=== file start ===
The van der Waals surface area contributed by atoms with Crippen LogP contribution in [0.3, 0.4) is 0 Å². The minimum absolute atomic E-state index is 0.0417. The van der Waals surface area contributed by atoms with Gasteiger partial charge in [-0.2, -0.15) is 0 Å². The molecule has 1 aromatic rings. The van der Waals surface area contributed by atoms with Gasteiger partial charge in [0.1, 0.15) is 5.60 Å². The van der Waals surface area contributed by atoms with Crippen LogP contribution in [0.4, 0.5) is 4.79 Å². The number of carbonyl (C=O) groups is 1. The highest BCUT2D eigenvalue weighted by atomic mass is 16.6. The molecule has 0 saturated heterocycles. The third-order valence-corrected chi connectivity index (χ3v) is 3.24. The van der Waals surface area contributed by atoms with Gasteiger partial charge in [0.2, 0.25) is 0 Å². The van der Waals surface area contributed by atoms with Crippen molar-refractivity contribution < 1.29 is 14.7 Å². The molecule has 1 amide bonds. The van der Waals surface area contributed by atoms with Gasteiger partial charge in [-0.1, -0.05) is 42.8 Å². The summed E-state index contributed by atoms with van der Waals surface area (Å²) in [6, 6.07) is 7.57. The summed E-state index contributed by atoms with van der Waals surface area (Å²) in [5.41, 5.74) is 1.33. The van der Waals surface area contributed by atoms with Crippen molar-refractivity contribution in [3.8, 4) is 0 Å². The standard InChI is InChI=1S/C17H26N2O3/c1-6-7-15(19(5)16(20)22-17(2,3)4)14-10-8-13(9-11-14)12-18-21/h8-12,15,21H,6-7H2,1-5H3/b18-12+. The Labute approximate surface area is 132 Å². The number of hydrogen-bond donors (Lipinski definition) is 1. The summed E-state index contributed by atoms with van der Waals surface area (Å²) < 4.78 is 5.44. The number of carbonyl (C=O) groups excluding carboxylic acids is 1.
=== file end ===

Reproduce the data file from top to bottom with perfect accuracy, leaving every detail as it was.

The van der Waals surface area contributed by atoms with Crippen LogP contribution in [0.3, 0.4) is 0 Å². The minimum absolute atomic E-state index is 0.0417. The van der Waals surface area contributed by atoms with Gasteiger partial charge in [-0.2, -0.15) is 0 Å². The molecule has 1 aromatic rings. The van der Waals surface area contributed by atoms with Gasteiger partial charge in [0.1, 0.15) is 5.60 Å². The van der Waals surface area contributed by atoms with Crippen LogP contribution in [0.4, 0.5) is 4.79 Å². The number of carbonyl (C=O) groups is 1. The highest BCUT2D eigenvalue weighted by atomic mass is 16.6. The molecule has 0 saturated heterocycles. The third-order valence-corrected chi connectivity index (χ3v) is 3.24. The van der Waals surface area contributed by atoms with Gasteiger partial charge in [0.2, 0.25) is 0 Å². The van der Waals surface area contributed by atoms with Crippen molar-refractivity contribution < 1.29 is 14.7 Å². The molecule has 1 amide bonds. The van der Waals surface area contributed by atoms with Gasteiger partial charge in [-0.1, -0.05) is 42.8 Å². The summed E-state index contributed by atoms with van der Waals surface area (Å²) in [6, 6.07) is 7.57. The summed E-state index contributed by atoms with van der Waals surface area (Å²) in [5.41, 5.74) is 1.33. The van der Waals surface area contributed by atoms with Crippen molar-refractivity contribution in [3.8, 4) is 0 Å². The standard InChI is InChI=1S/C17H26N2O3/c1-6-7-15(19(5)16(20)22-17(2,3)4)14-10-8-13(9-11-14)12-18-21/h8-12,15,21H,6-7H2,1-5H3/b18-12+. The Labute approximate surface area is 132 Å². The number of hydrogen-bond donors (Lipinski definition) is 1. The summed E-state index contributed by atoms with van der Waals surface area (Å²) < 4.78 is 5.44. The number of carbonyl (C=O) groups excluding carboxylic acids is 1.